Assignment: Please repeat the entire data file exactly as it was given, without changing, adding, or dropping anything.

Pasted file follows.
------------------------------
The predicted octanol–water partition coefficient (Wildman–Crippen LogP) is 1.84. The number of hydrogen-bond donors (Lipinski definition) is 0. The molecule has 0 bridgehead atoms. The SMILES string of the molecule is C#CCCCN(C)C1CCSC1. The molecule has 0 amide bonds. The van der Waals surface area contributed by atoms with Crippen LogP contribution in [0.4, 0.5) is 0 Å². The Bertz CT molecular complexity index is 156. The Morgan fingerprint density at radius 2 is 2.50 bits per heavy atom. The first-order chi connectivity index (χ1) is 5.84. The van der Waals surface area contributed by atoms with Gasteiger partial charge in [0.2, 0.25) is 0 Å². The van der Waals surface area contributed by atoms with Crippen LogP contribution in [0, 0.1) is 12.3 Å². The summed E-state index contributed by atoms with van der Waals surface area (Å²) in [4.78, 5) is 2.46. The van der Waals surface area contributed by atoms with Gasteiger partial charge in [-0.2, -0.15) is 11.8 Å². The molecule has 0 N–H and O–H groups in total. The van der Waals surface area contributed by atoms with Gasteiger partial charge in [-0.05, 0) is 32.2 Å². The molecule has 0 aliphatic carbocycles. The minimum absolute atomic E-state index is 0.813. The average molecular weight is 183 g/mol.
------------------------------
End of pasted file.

The predicted octanol–water partition coefficient (Wildman–Crippen LogP) is 1.84. The number of hydrogen-bond donors (Lipinski definition) is 0. The molecule has 0 bridgehead atoms. The SMILES string of the molecule is C#CCCCN(C)C1CCSC1. The molecule has 0 amide bonds. The van der Waals surface area contributed by atoms with Crippen LogP contribution in [0.4, 0.5) is 0 Å². The Bertz CT molecular complexity index is 156. The Morgan fingerprint density at radius 2 is 2.50 bits per heavy atom. The first-order chi connectivity index (χ1) is 5.84. The van der Waals surface area contributed by atoms with Gasteiger partial charge in [0.2, 0.25) is 0 Å². The van der Waals surface area contributed by atoms with Crippen LogP contribution in [0, 0.1) is 12.3 Å². The summed E-state index contributed by atoms with van der Waals surface area (Å²) in [4.78, 5) is 2.46. The van der Waals surface area contributed by atoms with Gasteiger partial charge in [-0.2, -0.15) is 11.8 Å². The molecule has 0 N–H and O–H groups in total. The van der Waals surface area contributed by atoms with Gasteiger partial charge in [-0.05, 0) is 32.2 Å². The molecule has 0 aliphatic carbocycles. The minimum absolute atomic E-state index is 0.813. The average molecular weight is 183 g/mol.